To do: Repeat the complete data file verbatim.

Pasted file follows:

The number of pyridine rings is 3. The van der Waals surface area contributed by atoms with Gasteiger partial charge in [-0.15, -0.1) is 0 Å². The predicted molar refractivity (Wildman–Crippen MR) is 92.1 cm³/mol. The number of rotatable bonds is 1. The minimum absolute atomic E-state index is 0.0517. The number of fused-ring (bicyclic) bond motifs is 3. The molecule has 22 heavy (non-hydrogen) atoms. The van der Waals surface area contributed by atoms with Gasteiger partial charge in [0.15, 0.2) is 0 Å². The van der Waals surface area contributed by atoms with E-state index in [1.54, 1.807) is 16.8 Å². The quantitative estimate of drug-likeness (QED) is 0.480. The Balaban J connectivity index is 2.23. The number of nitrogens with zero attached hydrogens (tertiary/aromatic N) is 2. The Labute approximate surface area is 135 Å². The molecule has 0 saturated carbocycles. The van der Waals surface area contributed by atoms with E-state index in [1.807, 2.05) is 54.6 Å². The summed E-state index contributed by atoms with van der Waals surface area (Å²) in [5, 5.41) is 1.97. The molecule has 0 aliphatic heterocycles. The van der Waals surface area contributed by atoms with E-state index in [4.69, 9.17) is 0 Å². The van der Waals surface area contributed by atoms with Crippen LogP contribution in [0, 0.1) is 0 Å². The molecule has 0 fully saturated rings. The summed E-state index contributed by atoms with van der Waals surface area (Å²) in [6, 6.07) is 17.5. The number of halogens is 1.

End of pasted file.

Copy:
The number of pyridine rings is 3. The van der Waals surface area contributed by atoms with Gasteiger partial charge in [-0.15, -0.1) is 0 Å². The predicted molar refractivity (Wildman–Crippen MR) is 92.1 cm³/mol. The number of rotatable bonds is 1. The minimum absolute atomic E-state index is 0.0517. The number of fused-ring (bicyclic) bond motifs is 3. The molecule has 22 heavy (non-hydrogen) atoms. The van der Waals surface area contributed by atoms with Gasteiger partial charge in [0.15, 0.2) is 0 Å². The van der Waals surface area contributed by atoms with E-state index in [1.54, 1.807) is 16.8 Å². The quantitative estimate of drug-likeness (QED) is 0.480. The Balaban J connectivity index is 2.23. The number of nitrogens with zero attached hydrogens (tertiary/aromatic N) is 2. The Labute approximate surface area is 135 Å². The molecule has 0 saturated carbocycles. The van der Waals surface area contributed by atoms with E-state index in [1.807, 2.05) is 54.6 Å². The summed E-state index contributed by atoms with van der Waals surface area (Å²) in [5, 5.41) is 1.97. The molecule has 0 aliphatic heterocycles. The van der Waals surface area contributed by atoms with E-state index in [4.69, 9.17) is 0 Å². The van der Waals surface area contributed by atoms with Crippen LogP contribution in [0, 0.1) is 0 Å². The molecule has 0 fully saturated rings. The summed E-state index contributed by atoms with van der Waals surface area (Å²) in [6, 6.07) is 17.5. The number of halogens is 1.